As head of unscripted, Amazon Original’s, Conrad Riggs is a busy man. It’s his job, after all, to put together a varied slate that will stand out in a crowded content world and keep global audiences engaged.
But he’s always got time to talk about football — or, specifically, the football-focused All or Nothing series, which Riggs recently greenlit for a second season. In advance of a new season, dropping June 30 on the SVOD, Riggs sat down with realscreen to discuss the creative process behind the Emmy-winning original NFL docuseries, which, in season one (pictured) followed the Arizona Cardinals. This year the series focuses on the Los Angeles Rams and the hiring of a new head coach.
“It’s a little bit like soldiers who develop a strong bond with their fellow soldiers,” Riggs said of season two’s key ingredients. “This is a team that is in battle and they are looking out for each other and the goal is to finish as a team — it’s not about one person doing great. The bonds and brotherhood among the players are really interesting and you learn a lot about the human condition in a stressful environment.”
Of course, football wasn’t the only subject on the agenda. Riggs also dropped some hints on what’s coming up on Amazon Prime Video, shared his thoughts on the future of unscripted programming and updated us on The Grand Tour‘s Richard Hammond’s condition following a dangerous crash in Switzerland. The following Q&A has been edited for brevity and clarity.
What can you tell us about the new seasons of All or Nothing?
I think that this will be the first time you will see a regime change with a coach filmed in real time on a television show or a documentary. Usually, these things are seen in the press before and after the fact. Just to see what the emotions and what occurs in the team and what it means for everyone’s lives is emotional.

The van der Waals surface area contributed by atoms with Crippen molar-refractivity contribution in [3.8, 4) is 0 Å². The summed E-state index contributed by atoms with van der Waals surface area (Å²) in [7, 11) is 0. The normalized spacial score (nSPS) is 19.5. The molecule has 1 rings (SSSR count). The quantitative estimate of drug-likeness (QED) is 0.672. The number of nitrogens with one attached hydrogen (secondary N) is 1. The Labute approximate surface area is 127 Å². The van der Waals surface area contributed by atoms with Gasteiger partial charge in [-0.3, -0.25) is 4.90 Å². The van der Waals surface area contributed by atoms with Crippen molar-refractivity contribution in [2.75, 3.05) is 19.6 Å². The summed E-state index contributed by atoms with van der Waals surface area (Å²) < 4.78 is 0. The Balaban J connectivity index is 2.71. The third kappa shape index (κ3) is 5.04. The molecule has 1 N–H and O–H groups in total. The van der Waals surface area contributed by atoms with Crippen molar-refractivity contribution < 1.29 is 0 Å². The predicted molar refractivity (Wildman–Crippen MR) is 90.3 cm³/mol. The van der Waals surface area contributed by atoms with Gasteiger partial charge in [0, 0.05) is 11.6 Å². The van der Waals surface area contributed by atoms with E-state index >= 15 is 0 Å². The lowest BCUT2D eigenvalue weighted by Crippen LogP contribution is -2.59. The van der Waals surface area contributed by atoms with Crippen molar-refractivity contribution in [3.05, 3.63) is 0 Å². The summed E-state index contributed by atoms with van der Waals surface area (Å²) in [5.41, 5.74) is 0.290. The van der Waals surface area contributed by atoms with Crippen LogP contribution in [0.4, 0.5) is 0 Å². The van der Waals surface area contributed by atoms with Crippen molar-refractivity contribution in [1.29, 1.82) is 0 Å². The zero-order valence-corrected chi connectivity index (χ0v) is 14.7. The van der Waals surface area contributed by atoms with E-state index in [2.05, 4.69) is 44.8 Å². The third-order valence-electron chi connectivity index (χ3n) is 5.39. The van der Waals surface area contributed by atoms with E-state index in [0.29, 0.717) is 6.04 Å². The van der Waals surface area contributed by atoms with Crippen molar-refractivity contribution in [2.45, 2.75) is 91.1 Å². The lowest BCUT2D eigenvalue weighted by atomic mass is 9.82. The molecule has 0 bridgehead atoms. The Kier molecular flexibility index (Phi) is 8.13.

Did you learn any lessons on the shoot of All or Nothing that can be applied to other programs?
General lessons of television and documentary — that is, ‘Be prepared for anything.’ Film everything and trust the people you are working with that they are good at what they doing and empower everyone to try and achieve the best possible results. Part of shepherding these shows and greenlighting them and producing them is also like running an NFL team — you need good players in all the positions on the producing side and all around so they can have a good season as well.
When you have greenlit a series, how do you grab the audience’s attention with so much content out there?
That is the daily discussion that we have among ourselves and with our partners who are coming to us with projects. ‘How do we find the projects that seem fresh and innovative or are a new look into something that has been done before? Does it feel special?’
In a digital landscape, with lots of other options from linear television to movies to gaming to just life, how do you convince someone that your project is worthy of their time?